Having had the chance to reflect on that opinion (which hasn’t changed), I realize the double standard that I now have.  I am saying to the City of Wausau and the Public Health and Safety Committee as well as the Wausau Police Department, when you break a rule, you break a rule. Whether you are nice to the neighbors, nice to the police or nice to the committee is irrelevant — a rule is a rule.

I say that when I realize that every single day in my chosen profession, I do the same thing the City of Wausau did.  How so, you ask?

To the one or two out there who may not be aware, I am a real estate investor – a landlord – who either owns or manages nearly 200 units throughout the Greater Wausau area.  These are tough economic times.  I have tenants who have lost their jobs, whose unemployment benefits have run out, and some who have no ability to make the rental payments.  So, what do I do?

The rules are fairly simple and straight-forward.  Pay the rent, and enjoy your home.  Don’t pay the rent, and you will find yourself in court followed closely by the sheriff, forcing you to move.  The economic conditions combined with overbuilding of multi-family units has lead to my personal vacancy rates hitting record highs of over 20-percent and vacancy losses of over $20,000 per month.  If I went ahead and evicted everyone unable to pay the rent, I could easily increase those vacancy numbers by at least 50-percent.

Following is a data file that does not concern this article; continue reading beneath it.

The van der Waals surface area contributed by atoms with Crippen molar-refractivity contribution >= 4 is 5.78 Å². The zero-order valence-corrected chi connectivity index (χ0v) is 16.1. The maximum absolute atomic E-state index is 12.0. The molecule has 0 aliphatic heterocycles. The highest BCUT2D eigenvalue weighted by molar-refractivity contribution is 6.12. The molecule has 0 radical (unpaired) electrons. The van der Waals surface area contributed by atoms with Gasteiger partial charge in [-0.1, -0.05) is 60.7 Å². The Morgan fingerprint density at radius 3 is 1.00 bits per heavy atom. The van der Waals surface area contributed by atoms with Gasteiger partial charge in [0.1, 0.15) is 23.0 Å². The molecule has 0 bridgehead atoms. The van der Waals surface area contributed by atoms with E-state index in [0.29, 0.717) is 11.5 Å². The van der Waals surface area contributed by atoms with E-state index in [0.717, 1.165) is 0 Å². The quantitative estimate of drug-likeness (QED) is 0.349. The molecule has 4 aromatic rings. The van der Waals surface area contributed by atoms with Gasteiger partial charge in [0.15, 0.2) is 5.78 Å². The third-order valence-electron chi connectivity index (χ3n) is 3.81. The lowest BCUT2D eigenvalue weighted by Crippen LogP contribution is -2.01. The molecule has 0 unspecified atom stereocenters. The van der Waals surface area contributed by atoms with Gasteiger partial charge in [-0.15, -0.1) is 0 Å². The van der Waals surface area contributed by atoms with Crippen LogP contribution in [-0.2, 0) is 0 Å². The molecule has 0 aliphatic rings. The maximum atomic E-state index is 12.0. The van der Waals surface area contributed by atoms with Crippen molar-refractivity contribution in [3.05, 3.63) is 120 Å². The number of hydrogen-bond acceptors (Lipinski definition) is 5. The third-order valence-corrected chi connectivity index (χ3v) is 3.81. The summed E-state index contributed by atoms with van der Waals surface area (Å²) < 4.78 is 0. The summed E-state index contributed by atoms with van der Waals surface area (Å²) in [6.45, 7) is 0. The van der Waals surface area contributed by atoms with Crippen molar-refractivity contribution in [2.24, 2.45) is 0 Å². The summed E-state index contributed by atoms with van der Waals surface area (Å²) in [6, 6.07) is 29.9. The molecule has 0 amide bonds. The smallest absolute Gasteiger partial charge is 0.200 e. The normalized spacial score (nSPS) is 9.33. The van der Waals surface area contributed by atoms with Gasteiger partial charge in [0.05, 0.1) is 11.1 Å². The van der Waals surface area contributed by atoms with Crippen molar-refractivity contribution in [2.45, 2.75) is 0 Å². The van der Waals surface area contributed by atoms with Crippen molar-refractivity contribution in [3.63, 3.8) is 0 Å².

So, what do I do?  I take off my “black and white world” glasses that I love so much and take into consideration extenuating circumstances.  Have the tenants been up front with me with the situation as it developed?  Are they making an effort?  How long have they been with me?  These are all questions I ask before I decide to essentially make someone homeless.  Tenants who are honest with me, who demonstrate their good will, who make an effort — they are likely to not face court action.  I have more than one tenant who is months behind in rent, and thousands of dollars behind.  They make little payments now and then, paying me what they can with what little income they have coming in.  If something comes up where they can’t make a small payment, they tell me ahead of time.